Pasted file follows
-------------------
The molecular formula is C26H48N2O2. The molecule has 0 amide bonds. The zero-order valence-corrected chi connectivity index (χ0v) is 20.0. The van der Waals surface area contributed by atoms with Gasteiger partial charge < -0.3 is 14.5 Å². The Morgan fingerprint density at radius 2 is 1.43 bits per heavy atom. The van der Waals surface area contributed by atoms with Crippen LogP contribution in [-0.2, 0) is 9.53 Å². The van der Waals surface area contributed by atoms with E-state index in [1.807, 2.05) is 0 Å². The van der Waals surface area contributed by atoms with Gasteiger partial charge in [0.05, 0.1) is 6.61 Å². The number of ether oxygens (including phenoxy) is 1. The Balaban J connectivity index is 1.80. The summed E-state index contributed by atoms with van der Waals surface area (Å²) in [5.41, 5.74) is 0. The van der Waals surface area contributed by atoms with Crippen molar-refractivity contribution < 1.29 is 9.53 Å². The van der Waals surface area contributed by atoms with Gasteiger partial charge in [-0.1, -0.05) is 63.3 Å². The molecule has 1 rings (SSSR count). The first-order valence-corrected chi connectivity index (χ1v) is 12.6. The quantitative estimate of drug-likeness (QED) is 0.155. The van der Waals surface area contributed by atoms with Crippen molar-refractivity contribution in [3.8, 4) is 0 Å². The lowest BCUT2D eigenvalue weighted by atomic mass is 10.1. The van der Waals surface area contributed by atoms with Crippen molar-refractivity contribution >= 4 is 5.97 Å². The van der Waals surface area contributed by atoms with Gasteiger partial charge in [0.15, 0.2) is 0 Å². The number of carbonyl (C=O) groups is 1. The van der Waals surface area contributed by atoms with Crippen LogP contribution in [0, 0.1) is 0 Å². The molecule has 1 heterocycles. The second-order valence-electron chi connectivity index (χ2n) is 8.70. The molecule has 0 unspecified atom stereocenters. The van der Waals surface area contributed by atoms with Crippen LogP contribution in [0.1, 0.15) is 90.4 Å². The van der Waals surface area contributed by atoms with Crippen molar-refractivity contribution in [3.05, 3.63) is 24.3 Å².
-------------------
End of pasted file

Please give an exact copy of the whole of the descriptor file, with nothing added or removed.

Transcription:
The molecular formula is C26H48N2O2. The molecule has 0 amide bonds. The zero-order valence-corrected chi connectivity index (χ0v) is 20.0. The van der Waals surface area contributed by atoms with Gasteiger partial charge < -0.3 is 14.5 Å². The Morgan fingerprint density at radius 2 is 1.43 bits per heavy atom. The van der Waals surface area contributed by atoms with Crippen LogP contribution in [-0.2, 0) is 9.53 Å². The van der Waals surface area contributed by atoms with E-state index in [1.807, 2.05) is 0 Å². The van der Waals surface area contributed by atoms with Gasteiger partial charge in [0.05, 0.1) is 6.61 Å². The number of ether oxygens (including phenoxy) is 1. The Balaban J connectivity index is 1.80. The summed E-state index contributed by atoms with van der Waals surface area (Å²) in [5.41, 5.74) is 0. The van der Waals surface area contributed by atoms with Crippen molar-refractivity contribution < 1.29 is 9.53 Å². The van der Waals surface area contributed by atoms with Gasteiger partial charge in [-0.1, -0.05) is 63.3 Å². The molecule has 1 rings (SSSR count). The first-order valence-corrected chi connectivity index (χ1v) is 12.6. The quantitative estimate of drug-likeness (QED) is 0.155. The van der Waals surface area contributed by atoms with Crippen molar-refractivity contribution in [3.8, 4) is 0 Å². The lowest BCUT2D eigenvalue weighted by atomic mass is 10.1. The van der Waals surface area contributed by atoms with Crippen molar-refractivity contribution >= 4 is 5.97 Å². The van der Waals surface area contributed by atoms with Gasteiger partial charge in [0.15, 0.2) is 0 Å². The number of carbonyl (C=O) groups is 1. The van der Waals surface area contributed by atoms with Crippen LogP contribution in [0, 0.1) is 0 Å². The molecule has 1 heterocycles. The second-order valence-electron chi connectivity index (χ2n) is 8.70. The molecule has 0 unspecified atom stereocenters. The van der Waals surface area contributed by atoms with Crippen LogP contribution in [0.1, 0.15) is 90.4 Å². The van der Waals surface area contributed by atoms with Crippen molar-refractivity contribution in [3.05, 3.63) is 24.3 Å².